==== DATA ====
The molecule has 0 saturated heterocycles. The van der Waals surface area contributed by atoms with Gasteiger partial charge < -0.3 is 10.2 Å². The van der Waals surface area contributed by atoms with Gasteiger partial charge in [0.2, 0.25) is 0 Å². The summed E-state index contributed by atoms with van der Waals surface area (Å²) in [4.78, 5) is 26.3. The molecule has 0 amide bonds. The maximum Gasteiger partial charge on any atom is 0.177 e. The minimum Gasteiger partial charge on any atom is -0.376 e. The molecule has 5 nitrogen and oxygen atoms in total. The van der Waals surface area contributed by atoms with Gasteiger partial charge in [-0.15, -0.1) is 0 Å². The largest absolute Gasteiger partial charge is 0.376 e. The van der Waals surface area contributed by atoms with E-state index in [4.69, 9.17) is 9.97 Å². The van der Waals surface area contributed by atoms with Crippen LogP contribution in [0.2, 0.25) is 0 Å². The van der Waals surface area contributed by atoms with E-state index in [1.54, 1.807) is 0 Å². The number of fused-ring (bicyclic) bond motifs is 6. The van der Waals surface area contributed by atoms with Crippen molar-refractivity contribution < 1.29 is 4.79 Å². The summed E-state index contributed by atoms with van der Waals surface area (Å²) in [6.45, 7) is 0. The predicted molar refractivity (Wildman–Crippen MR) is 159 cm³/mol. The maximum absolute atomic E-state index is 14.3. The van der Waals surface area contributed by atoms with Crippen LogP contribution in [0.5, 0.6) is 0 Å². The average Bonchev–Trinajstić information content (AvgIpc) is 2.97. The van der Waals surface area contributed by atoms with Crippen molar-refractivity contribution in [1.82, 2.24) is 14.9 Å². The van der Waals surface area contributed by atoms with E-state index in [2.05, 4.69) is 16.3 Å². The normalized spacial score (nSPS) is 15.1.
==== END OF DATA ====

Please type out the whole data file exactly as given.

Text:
The molecule has 0 saturated heterocycles. The van der Waals surface area contributed by atoms with Gasteiger partial charge < -0.3 is 10.2 Å². The van der Waals surface area contributed by atoms with Gasteiger partial charge in [0.2, 0.25) is 0 Å². The summed E-state index contributed by atoms with van der Waals surface area (Å²) in [4.78, 5) is 26.3. The molecule has 0 amide bonds. The maximum Gasteiger partial charge on any atom is 0.177 e. The minimum Gasteiger partial charge on any atom is -0.376 e. The molecule has 5 nitrogen and oxygen atoms in total. The van der Waals surface area contributed by atoms with Gasteiger partial charge in [-0.15, -0.1) is 0 Å². The largest absolute Gasteiger partial charge is 0.376 e. The van der Waals surface area contributed by atoms with E-state index in [4.69, 9.17) is 9.97 Å². The van der Waals surface area contributed by atoms with Crippen LogP contribution in [0.2, 0.25) is 0 Å². The van der Waals surface area contributed by atoms with E-state index in [1.54, 1.807) is 0 Å². The number of fused-ring (bicyclic) bond motifs is 6. The van der Waals surface area contributed by atoms with Crippen molar-refractivity contribution < 1.29 is 4.79 Å². The summed E-state index contributed by atoms with van der Waals surface area (Å²) in [6.45, 7) is 0. The predicted molar refractivity (Wildman–Crippen MR) is 159 cm³/mol. The maximum absolute atomic E-state index is 14.3. The van der Waals surface area contributed by atoms with Crippen LogP contribution in [0.5, 0.6) is 0 Å². The average Bonchev–Trinajstić information content (AvgIpc) is 2.97. The van der Waals surface area contributed by atoms with Crippen molar-refractivity contribution in [1.82, 2.24) is 14.9 Å². The van der Waals surface area contributed by atoms with E-state index in [2.05, 4.69) is 16.3 Å². The normalized spacial score (nSPS) is 15.1.